* Knowledge and comprehension skills: know both basic topics and advanced research trends of the field
* Practical skills: apply basic principles to design, analyse and evaluate IR systems
* Independent judgment skills: judge the quality of different design choices
* Communication skills: describe how IR systems work
* Learning skills: learn new indexing and retrieval techniques
* Classical IR:
– formal IR models (Boolean, vector space, probabilistic and variants as BM25, Language models);
– structure of the inverted index (basics, compression);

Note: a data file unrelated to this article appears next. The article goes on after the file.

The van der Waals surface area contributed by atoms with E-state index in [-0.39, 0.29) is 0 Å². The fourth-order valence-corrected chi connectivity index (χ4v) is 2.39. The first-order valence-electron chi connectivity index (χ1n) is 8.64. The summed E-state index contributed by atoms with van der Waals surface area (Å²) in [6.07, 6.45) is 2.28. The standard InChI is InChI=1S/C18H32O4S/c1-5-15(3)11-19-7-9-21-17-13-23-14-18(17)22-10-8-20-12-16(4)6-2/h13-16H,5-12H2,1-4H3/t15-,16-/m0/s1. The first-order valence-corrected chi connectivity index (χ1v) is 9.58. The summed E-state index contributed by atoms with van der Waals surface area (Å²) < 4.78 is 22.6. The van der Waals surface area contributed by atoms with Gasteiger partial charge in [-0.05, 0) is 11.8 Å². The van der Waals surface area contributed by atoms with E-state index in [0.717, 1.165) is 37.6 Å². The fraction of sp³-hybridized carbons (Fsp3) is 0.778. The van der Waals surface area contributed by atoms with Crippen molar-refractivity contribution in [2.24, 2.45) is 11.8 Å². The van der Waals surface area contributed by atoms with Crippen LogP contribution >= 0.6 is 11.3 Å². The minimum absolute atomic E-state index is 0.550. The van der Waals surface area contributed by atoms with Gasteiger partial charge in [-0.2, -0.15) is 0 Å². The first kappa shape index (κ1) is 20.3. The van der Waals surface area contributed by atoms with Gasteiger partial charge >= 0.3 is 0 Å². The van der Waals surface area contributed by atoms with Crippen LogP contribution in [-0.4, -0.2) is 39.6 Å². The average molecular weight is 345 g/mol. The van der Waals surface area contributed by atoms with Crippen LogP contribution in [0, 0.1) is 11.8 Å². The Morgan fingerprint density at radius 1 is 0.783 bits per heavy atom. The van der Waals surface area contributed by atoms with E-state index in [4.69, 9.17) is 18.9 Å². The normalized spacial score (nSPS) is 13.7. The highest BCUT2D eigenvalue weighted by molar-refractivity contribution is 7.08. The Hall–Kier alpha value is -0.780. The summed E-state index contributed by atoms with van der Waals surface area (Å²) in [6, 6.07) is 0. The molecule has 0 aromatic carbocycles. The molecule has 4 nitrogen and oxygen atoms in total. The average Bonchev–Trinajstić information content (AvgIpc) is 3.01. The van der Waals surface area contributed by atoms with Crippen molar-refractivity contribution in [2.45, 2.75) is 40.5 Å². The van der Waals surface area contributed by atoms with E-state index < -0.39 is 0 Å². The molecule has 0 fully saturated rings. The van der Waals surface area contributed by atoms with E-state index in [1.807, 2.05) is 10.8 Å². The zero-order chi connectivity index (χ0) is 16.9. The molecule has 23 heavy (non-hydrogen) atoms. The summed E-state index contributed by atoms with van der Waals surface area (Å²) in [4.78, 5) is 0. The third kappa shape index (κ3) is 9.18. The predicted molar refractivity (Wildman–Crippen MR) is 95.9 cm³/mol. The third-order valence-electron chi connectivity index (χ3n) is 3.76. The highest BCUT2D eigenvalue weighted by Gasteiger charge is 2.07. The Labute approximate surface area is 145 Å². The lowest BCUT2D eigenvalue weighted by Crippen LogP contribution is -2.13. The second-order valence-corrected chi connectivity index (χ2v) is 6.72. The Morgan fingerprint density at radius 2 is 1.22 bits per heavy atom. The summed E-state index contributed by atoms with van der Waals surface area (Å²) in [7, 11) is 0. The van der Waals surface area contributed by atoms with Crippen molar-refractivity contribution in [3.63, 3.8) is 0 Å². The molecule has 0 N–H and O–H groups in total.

– user interfaces for IR (classification, survey);
– classification (definition, naive Bayes classifiers)
– clustering (hierarchical and approximate algorithms);
– evaluation (foundations, methodologies, metrics; research topics).
* Web IR:
– Web graph (size and shape: small world and scale-free networks, bow-tie shape);
– link analysis for ranking and other applications (PageRank, HITS, variants);
– crawling (concepts and architecture);
– spam (short account);
– search engine architecture (short account).
* Case studies and specific issues.
* C. D. Manning, P. Raghavan e H. Schütze, Introduction to Information Retrieval, Cambridge University Press. 2008. http://nlp.stanford.edu/IR-book/
* B. Croft, D. Metzler, T. Strohman. Information retrieval in practice, Addison Wesley, 2009
* Other books and papers as detailed during lectures.